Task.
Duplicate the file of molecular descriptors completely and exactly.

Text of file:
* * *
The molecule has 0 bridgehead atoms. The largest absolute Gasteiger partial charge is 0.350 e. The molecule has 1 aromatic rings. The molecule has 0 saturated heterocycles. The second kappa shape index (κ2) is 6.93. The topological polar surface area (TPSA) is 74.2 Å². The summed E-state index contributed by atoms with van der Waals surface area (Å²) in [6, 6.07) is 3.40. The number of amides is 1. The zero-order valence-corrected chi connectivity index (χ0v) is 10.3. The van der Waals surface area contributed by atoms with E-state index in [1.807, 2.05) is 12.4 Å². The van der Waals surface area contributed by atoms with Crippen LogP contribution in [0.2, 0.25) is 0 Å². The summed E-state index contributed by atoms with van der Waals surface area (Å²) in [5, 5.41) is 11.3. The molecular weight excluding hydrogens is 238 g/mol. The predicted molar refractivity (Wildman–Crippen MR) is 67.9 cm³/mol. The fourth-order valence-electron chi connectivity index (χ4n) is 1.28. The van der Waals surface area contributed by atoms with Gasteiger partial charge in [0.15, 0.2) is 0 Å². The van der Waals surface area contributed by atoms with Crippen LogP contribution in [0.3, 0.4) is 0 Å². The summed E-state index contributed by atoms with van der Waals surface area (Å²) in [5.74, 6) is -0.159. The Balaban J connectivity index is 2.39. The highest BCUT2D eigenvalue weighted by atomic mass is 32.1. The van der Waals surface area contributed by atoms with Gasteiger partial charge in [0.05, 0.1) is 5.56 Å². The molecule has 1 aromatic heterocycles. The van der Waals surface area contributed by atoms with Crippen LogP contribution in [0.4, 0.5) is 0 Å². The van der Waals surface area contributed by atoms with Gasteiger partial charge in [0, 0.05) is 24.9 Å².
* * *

The molecule has 0 bridgehead atoms. The largest absolute Gasteiger partial charge is 0.350 e. The molecule has 1 aromatic rings. The molecule has 0 saturated heterocycles. The second kappa shape index (κ2) is 6.93. The topological polar surface area (TPSA) is 74.2 Å². The summed E-state index contributed by atoms with van der Waals surface area (Å²) in [6, 6.07) is 3.40. The number of amides is 1. The zero-order valence-corrected chi connectivity index (χ0v) is 10.3. The van der Waals surface area contributed by atoms with E-state index in [1.807, 2.05) is 12.4 Å². The van der Waals surface area contributed by atoms with Crippen LogP contribution in [0.2, 0.25) is 0 Å². The summed E-state index contributed by atoms with van der Waals surface area (Å²) in [5, 5.41) is 11.3. The molecular weight excluding hydrogens is 238 g/mol. The predicted molar refractivity (Wildman–Crippen MR) is 67.9 cm³/mol. The fourth-order valence-electron chi connectivity index (χ4n) is 1.28. The van der Waals surface area contributed by atoms with Gasteiger partial charge in [0.15, 0.2) is 0 Å². The van der Waals surface area contributed by atoms with Crippen LogP contribution in [0.3, 0.4) is 0 Å². The summed E-state index contributed by atoms with van der Waals surface area (Å²) in [5.74, 6) is -0.159. The Balaban J connectivity index is 2.39. The highest BCUT2D eigenvalue weighted by atomic mass is 32.1. The van der Waals surface area contributed by atoms with Gasteiger partial charge in [0.05, 0.1) is 5.56 Å². The molecule has 1 aromatic heterocycles. The van der Waals surface area contributed by atoms with Crippen LogP contribution in [0.4, 0.5) is 0 Å². The van der Waals surface area contributed by atoms with Gasteiger partial charge in [0, 0.05) is 24.9 Å².